The sterling has been attracted to the 1.27 level for the last two months as the GBPUSD has been content to trade very little and consolidate right around this level, up until several weeks ago. This level may offer some resistance should the GBPUSD rally higher.
Significantly through most of May, the GBPUSD fell sharply from the key level at 1.32 down to the five month low before the recent consolidation around 1.27 and fall down to 1.25. Earlier this year it was trading strongly above the 1.32 level and looking poised to push through 1.34 and attempt to regain a lot of lost ground from previous years. There are few signs of any support presently and even if it does rally a little, it faces possible further resistance at the 1.27 and 1.32 levels again.
In early March the GBPUSD fell sharply from an eight month high back down below the key level of 1.32 before rallying again and reaching a nine month high shortly afterwards. The sterling enjoyed a very positive January as it has moved from below 1.27 up to a three-month high at the resistance level around 1.32, before a subsequent decline.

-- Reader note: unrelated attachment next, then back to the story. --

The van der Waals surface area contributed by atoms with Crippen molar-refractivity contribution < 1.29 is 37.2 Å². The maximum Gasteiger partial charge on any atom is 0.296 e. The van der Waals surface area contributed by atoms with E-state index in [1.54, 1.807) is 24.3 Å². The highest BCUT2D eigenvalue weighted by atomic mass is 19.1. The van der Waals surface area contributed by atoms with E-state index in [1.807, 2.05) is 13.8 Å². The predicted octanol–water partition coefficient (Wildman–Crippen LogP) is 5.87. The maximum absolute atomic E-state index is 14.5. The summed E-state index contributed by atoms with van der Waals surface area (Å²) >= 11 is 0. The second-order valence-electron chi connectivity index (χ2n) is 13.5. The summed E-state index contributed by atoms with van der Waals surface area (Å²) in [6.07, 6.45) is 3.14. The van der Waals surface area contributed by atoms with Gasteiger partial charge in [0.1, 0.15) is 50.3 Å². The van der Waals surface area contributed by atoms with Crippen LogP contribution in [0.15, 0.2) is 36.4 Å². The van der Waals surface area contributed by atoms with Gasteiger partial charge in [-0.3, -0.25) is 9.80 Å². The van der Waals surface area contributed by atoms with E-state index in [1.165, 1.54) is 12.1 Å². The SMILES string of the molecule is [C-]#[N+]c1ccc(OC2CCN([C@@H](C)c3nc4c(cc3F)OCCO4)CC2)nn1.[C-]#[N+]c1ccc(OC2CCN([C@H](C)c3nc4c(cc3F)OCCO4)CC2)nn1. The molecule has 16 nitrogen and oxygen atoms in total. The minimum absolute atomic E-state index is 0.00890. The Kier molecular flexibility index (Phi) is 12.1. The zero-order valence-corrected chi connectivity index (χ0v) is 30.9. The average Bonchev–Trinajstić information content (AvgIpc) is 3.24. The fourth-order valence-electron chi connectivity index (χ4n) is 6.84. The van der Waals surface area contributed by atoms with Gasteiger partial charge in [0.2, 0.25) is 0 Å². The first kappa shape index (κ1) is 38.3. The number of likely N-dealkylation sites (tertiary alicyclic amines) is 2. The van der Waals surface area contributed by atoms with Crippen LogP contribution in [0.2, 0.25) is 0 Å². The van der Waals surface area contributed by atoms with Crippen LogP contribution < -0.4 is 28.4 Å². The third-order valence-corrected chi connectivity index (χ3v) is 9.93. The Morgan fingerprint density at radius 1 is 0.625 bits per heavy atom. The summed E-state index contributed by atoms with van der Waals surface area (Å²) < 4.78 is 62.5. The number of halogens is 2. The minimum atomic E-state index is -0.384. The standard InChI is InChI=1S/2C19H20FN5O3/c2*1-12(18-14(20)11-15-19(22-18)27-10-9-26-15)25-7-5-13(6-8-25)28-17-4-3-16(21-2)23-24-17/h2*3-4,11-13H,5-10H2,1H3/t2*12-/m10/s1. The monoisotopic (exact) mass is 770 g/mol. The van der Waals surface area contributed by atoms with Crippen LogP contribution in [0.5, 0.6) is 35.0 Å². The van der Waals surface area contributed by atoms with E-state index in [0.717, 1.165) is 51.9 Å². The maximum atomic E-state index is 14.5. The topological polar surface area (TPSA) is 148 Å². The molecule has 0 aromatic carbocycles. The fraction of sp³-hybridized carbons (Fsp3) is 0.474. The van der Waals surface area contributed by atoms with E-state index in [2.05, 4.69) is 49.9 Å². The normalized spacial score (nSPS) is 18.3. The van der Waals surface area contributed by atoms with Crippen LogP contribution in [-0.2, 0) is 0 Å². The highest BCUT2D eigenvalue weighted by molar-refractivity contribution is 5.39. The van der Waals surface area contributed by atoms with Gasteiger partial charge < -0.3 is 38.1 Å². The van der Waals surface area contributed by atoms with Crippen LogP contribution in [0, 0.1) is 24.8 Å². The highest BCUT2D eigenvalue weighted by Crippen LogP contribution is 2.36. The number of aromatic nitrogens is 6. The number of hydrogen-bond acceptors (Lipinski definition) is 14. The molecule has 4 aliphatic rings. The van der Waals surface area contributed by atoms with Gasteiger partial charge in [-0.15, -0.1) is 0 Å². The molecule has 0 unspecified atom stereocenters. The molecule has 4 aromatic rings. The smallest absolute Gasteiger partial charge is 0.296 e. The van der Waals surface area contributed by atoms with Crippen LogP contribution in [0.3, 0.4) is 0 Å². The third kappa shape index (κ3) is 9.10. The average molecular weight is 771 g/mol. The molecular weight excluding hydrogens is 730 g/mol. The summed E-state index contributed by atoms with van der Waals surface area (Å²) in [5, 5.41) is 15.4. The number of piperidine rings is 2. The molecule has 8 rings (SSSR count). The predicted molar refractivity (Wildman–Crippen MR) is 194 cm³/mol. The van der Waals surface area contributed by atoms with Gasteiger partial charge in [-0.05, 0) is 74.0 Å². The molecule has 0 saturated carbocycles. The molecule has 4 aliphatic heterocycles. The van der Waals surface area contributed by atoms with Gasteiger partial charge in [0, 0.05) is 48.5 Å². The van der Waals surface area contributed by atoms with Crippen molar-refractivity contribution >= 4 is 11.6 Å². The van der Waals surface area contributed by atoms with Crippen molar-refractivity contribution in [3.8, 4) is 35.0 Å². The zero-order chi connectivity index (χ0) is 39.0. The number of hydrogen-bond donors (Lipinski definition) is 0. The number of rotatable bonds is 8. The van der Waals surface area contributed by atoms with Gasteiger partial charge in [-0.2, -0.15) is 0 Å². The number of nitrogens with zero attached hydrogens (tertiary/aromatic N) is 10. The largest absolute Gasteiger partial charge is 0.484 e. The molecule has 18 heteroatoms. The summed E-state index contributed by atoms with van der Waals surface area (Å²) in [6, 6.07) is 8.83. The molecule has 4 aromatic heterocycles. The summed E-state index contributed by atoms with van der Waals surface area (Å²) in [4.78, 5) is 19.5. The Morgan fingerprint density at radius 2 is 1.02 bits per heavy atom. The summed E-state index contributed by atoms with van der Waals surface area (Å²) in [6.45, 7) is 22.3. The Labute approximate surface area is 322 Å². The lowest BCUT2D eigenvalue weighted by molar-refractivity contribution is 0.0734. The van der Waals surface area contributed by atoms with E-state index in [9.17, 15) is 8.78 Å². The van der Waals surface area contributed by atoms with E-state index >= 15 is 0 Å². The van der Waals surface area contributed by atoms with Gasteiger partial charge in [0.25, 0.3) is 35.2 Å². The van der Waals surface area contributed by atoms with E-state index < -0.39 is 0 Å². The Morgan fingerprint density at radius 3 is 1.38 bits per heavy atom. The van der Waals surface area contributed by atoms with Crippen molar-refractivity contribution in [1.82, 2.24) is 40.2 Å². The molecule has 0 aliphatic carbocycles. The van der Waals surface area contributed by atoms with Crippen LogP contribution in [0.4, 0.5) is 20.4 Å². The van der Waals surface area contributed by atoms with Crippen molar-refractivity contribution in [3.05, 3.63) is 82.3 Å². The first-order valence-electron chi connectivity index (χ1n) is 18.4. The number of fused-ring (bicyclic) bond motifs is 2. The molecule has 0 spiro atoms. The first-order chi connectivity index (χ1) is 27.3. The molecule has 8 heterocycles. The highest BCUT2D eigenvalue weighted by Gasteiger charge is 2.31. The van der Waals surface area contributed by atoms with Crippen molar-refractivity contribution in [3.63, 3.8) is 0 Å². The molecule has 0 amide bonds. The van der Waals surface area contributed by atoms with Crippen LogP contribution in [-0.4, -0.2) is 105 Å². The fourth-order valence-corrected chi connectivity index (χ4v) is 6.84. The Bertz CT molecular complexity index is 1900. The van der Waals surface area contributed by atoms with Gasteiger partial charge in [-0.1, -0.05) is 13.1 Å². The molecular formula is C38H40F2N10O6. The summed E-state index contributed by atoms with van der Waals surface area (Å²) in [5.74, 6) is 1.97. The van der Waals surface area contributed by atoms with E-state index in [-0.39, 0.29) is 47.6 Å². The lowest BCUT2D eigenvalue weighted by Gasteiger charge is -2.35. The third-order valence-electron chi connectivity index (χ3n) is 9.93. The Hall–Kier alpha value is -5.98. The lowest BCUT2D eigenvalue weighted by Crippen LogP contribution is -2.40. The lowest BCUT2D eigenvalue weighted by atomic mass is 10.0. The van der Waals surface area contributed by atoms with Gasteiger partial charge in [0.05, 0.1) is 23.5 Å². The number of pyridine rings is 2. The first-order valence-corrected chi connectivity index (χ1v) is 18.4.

Last week the Bank of England’s (BOE) nine-member Monetary Policy Committee, led by Mark Carney, unanimously voted to hold interest rates at 0.75%, as the countdown to leaving the European Union moves under 100 days. This decision met some opposition as they left borrowing costs unchanged however was in the face of increasing risk of a ‘no-deal’ departure from the European Union. With the backdrop of a slowing global economy and worries about Brexit, the central bank also cut its growth forecasts for the U.K. economy. The BOE reported it now expects growth of 1.3% this year and next year, down from 1.5% and 1.6% respectively in its May forecast. Newly elected Prime Minister Boris Johnson has vowed to deliver Brexit by 31st October “come what may”, which means of course, even if that means leaving without a deal in place. Therefore the interest rate decision comes at a time of growing uncertainty over the terms of Britain’s departure from the EU. The BOE said the government’s Brexit stance had prompted a “marked depreciation of the sterling exchange rate,” which has seen the pound trading at mutil-year lows. “Underlying growth appears to have slowed since 2018 to a rate below potential, reflecting both the impact of intensifying Brexit-related uncertainties on business investment and weaker global growth on net trade,” the BOE said.
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